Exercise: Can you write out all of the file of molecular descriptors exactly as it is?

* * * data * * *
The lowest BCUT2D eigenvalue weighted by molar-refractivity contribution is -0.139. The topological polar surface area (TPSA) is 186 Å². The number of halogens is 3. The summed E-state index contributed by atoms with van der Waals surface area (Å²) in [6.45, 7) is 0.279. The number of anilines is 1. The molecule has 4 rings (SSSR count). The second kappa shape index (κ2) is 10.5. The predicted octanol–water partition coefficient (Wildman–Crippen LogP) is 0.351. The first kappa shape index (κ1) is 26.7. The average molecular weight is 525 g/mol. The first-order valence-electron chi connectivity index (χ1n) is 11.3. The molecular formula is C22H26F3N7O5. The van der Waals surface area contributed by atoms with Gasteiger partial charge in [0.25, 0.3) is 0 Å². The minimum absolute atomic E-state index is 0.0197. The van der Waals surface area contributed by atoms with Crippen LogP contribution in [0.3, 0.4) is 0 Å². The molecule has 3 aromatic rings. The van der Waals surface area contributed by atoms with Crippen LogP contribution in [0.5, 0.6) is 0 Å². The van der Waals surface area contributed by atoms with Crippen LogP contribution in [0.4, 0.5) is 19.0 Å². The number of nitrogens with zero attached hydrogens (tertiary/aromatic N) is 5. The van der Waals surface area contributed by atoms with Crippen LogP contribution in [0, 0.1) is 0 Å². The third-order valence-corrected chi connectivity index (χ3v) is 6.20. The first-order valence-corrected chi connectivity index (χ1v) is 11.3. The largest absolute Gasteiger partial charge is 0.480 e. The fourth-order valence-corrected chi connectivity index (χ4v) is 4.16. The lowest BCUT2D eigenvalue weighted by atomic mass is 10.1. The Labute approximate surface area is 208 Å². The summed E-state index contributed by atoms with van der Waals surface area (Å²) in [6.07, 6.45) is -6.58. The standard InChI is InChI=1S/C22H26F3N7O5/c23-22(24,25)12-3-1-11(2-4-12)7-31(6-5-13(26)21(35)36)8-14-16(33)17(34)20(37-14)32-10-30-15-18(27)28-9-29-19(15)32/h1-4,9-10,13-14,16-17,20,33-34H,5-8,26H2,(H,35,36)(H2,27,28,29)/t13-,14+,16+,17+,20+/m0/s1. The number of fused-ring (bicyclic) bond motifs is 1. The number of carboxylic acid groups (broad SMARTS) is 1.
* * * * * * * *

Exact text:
The lowest BCUT2D eigenvalue weighted by molar-refractivity contribution is -0.139. The topological polar surface area (TPSA) is 186 Å². The number of halogens is 3. The summed E-state index contributed by atoms with van der Waals surface area (Å²) in [6.45, 7) is 0.279. The number of anilines is 1. The molecule has 4 rings (SSSR count). The second kappa shape index (κ2) is 10.5. The predicted octanol–water partition coefficient (Wildman–Crippen LogP) is 0.351. The first kappa shape index (κ1) is 26.7. The average molecular weight is 525 g/mol. The first-order valence-electron chi connectivity index (χ1n) is 11.3. The molecular formula is C22H26F3N7O5. The van der Waals surface area contributed by atoms with Gasteiger partial charge in [0.25, 0.3) is 0 Å². The minimum absolute atomic E-state index is 0.0197. The van der Waals surface area contributed by atoms with Crippen LogP contribution in [0.3, 0.4) is 0 Å². The molecule has 3 aromatic rings. The van der Waals surface area contributed by atoms with Crippen LogP contribution in [0.5, 0.6) is 0 Å². The van der Waals surface area contributed by atoms with Crippen LogP contribution in [0.4, 0.5) is 19.0 Å². The number of nitrogens with zero attached hydrogens (tertiary/aromatic N) is 5. The van der Waals surface area contributed by atoms with Crippen LogP contribution in [0, 0.1) is 0 Å². The third-order valence-corrected chi connectivity index (χ3v) is 6.20. The first-order valence-corrected chi connectivity index (χ1v) is 11.3. The largest absolute Gasteiger partial charge is 0.480 e. The fourth-order valence-corrected chi connectivity index (χ4v) is 4.16. The lowest BCUT2D eigenvalue weighted by atomic mass is 10.1. The Labute approximate surface area is 208 Å². The summed E-state index contributed by atoms with van der Waals surface area (Å²) in [6.07, 6.45) is -6.58. The standard InChI is InChI=1S/C22H26F3N7O5/c23-22(24,25)12-3-1-11(2-4-12)7-31(6-5-13(26)21(35)36)8-14-16(33)17(34)20(37-14)32-10-30-15-18(27)28-9-29-19(15)32/h1-4,9-10,13-14,16-17,20,33-34H,5-8,26H2,(H,35,36)(H2,27,28,29)/t13-,14+,16+,17+,20+/m0/s1. The number of fused-ring (bicyclic) bond motifs is 1. The number of carboxylic acid groups (broad SMARTS) is 1.